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Shuttered schools, factories

Students ride a motorbike past a closed school in Phnom Penh
Students ride a motorbike past a closed school in Phnom Penh. VIREAK MAI

Shuttered schools, factories

With only about 10 per cent of its 1,000-person workforce at their stations by 8am yesterday, management at Hoyear (Cambodia) Garment Ltd cut its losses and announced that the factory would close for the next two days.

In his time working as Hoyear’s human resources manager, Em Socheat had never seen such a large absence of employees, he said. But then, clashes between military police and pro-opposition demonstrators that left one dead and several severely injured the previous day put Phnom Penh in a state of alert rarely seen in recent years.

“This is the first time that they’re [so] afraid of demonstrations,” Socheat said of the three-day ongoing demonstration in Freedom Park organised by the Cambodia National Rescue Party. “[It’s] because of the political situation in Cambodia.”

Thousands across the capital opted out of work and school yesterday as calls for caution – including an emergency notice from the United States embassy advising US citizens to stay off the street – reverberated around the city.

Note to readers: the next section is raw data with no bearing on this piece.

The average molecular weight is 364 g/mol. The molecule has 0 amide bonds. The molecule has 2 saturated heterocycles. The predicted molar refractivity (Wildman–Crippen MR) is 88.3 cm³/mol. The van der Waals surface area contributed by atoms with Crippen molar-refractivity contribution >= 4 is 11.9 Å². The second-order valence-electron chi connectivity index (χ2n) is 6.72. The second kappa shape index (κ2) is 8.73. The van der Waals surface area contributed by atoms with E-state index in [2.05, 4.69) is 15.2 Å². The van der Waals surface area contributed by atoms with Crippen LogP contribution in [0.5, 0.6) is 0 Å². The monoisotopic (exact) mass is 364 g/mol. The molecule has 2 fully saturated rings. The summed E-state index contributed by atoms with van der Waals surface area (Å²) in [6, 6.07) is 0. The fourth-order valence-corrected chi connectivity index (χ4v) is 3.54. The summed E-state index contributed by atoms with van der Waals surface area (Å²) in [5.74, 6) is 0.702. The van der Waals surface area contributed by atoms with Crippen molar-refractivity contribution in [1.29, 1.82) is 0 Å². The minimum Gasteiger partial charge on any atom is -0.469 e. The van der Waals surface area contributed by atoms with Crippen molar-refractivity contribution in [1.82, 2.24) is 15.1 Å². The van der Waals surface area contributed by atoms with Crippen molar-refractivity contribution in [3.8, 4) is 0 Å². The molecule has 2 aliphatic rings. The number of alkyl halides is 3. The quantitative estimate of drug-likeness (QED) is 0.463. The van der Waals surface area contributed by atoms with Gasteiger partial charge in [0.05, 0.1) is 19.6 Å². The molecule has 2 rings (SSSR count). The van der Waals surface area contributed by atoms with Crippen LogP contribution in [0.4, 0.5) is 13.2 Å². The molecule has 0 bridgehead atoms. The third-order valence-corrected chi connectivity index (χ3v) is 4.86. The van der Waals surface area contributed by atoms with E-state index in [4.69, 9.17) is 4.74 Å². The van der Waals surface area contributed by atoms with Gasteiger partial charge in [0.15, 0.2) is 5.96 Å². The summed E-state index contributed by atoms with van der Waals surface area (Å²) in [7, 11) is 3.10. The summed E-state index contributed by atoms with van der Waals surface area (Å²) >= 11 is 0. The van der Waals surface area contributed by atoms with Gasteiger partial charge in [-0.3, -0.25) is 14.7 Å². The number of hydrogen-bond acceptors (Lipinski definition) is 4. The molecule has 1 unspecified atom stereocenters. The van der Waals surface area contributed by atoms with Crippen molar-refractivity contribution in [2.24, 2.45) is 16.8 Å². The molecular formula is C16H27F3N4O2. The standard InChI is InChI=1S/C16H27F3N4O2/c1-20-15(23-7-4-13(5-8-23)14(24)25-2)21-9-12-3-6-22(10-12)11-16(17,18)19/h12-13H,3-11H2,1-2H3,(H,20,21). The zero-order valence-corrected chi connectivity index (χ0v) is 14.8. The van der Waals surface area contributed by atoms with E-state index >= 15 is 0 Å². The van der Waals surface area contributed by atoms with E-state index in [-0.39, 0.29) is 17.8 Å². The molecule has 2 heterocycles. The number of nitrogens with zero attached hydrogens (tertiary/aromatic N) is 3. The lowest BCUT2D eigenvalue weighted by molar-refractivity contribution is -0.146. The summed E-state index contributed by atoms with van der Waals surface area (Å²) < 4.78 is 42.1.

Cambodian public schools don’t begin until October, but at least a dozen private schools already in session in Phnom Penh told the Post they were disrupted by the demonstration, which started on Sunday.

“The parents [of the students] who didn’t come say they are afraid to send their kids,” said Selinna Peng, vice-principal of Maple Technology Enhanced Learning, where a significant number of students did not attend class yesterday.

Peng added that she wasn’t sure her school would be open today.

At the University of Health Sciences across from Freedom Park, exams were delayed, and at English Language Training Institute up to 30 per cent of students failed to attend class.

“We also worry about roadblocks and that it would be difficult for the students who ride the school bus,” said Men Khemrin, ELT’s administrative manager.

In addition to Hoyear Garments, Kin Tai Garment Co Ltd and Tae Young (Cambodia) Co Ltd shut their doors yesterday due to sparse attendance, Yang Sophorn, president of Cambodian Alliance of Trade Unions, said. But not all workers who stayed home did so out of fear, Sophorn said.

About 500 employees at Kin Tai came into work and staged a walkout yesterday, marching from the Meanchey district factory to Freedom Park, said Chheang Thida, who walked out with co-workers.

“Other workers and I boycotted work to join the demonstration, help workers earn higher wages [as the CNRP promised] and improve the lives of all Cambodian people,” Thida said.

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